fossils

Early legs not as diverse as thought

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Franz
Anthony

Editor and Artist
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Julio
Lacerda

Staff Artist and Writer
The limbs of the earliest four-legged vertebrates from 360 million years ago were not as structurally diverse as previously thought.

As stated by Dr Marcello Ruta from the University of Lincoln and Professor Matthew Wills from the University of Bath, the diversity of fish and early tetrapods limbs were equally subtle, despite the vast differences of their overall body plan. It was previously believed that the evolution of early vertebrates with legs – collectively known as tetrapods – also increased the diversity of anatomy within the group.

This is a common assumption about evolution, which states that new features tend to trigger the rapid diversification and anatomical experimentation to fill the previously empty niches. In the case of early tetrapods, this relates to the possibilities of life on land.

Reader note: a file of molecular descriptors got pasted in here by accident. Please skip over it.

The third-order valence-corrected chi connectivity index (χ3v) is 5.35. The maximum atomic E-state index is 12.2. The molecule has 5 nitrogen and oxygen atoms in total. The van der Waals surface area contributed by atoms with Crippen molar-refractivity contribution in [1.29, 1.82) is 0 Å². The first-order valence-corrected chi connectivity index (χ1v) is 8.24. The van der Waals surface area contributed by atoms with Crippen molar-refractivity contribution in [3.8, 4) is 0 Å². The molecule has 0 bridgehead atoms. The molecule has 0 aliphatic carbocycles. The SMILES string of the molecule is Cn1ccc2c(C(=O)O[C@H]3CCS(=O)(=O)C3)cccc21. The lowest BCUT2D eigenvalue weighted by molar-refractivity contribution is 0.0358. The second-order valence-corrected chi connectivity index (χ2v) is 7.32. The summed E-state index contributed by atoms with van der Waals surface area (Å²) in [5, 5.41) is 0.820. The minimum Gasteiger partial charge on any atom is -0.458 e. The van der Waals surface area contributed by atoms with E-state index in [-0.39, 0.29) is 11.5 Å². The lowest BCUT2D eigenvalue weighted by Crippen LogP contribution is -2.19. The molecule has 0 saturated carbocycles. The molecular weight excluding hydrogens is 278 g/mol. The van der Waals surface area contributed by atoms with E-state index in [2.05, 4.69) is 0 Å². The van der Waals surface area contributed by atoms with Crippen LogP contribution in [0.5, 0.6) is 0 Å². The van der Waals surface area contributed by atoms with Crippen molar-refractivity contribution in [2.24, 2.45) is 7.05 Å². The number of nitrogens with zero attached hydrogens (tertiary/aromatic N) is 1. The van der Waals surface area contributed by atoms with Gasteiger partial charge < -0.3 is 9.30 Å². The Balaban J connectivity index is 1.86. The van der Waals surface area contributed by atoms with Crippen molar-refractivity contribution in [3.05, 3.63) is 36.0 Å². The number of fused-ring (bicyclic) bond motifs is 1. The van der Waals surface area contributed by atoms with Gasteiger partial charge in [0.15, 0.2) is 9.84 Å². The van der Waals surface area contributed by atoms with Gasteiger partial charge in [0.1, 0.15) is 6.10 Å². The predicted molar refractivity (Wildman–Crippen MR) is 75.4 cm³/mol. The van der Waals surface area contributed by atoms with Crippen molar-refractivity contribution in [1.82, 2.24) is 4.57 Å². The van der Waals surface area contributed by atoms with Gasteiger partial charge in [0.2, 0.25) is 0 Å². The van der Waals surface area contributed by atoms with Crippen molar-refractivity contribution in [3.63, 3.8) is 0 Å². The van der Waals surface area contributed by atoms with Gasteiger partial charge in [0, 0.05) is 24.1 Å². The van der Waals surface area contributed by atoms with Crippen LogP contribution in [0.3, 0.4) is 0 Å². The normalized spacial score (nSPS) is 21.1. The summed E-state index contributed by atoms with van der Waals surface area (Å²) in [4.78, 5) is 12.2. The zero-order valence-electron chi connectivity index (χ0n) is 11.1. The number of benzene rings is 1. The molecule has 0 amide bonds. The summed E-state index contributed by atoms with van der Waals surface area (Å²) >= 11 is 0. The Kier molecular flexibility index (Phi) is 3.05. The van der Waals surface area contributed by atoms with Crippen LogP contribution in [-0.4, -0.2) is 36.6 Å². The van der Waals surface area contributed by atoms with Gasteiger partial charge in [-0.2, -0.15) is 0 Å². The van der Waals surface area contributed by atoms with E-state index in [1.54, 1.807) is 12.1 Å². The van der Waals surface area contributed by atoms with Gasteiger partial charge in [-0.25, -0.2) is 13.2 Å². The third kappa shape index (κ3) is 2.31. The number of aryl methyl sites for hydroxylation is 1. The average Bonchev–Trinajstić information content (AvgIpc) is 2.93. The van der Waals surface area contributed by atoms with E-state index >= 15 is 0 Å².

According to Wills, legs had to fulfil two new functions: supporting the weight of the animal on land, and helping them to navigate the terrain. This dual requirement likely restrained the variability of early legs, limiting the possibilities of forms they could take.

This finding challenges the long-accepted notion about evolution, which may be crucial to understand other major diversification events. Such an event is also expected to have happened in the early appearance of birds, for example.

Original findings published at Phys.org.

8e6ac47821297aeee8c843e680637dca

Franz
Anthony

Editor and Artist


http://sulc.us/n6sbv
http://www.eartharchives.org/articles/evolutionary-leap-from-fins-to-legs-was-surprisingly-simple/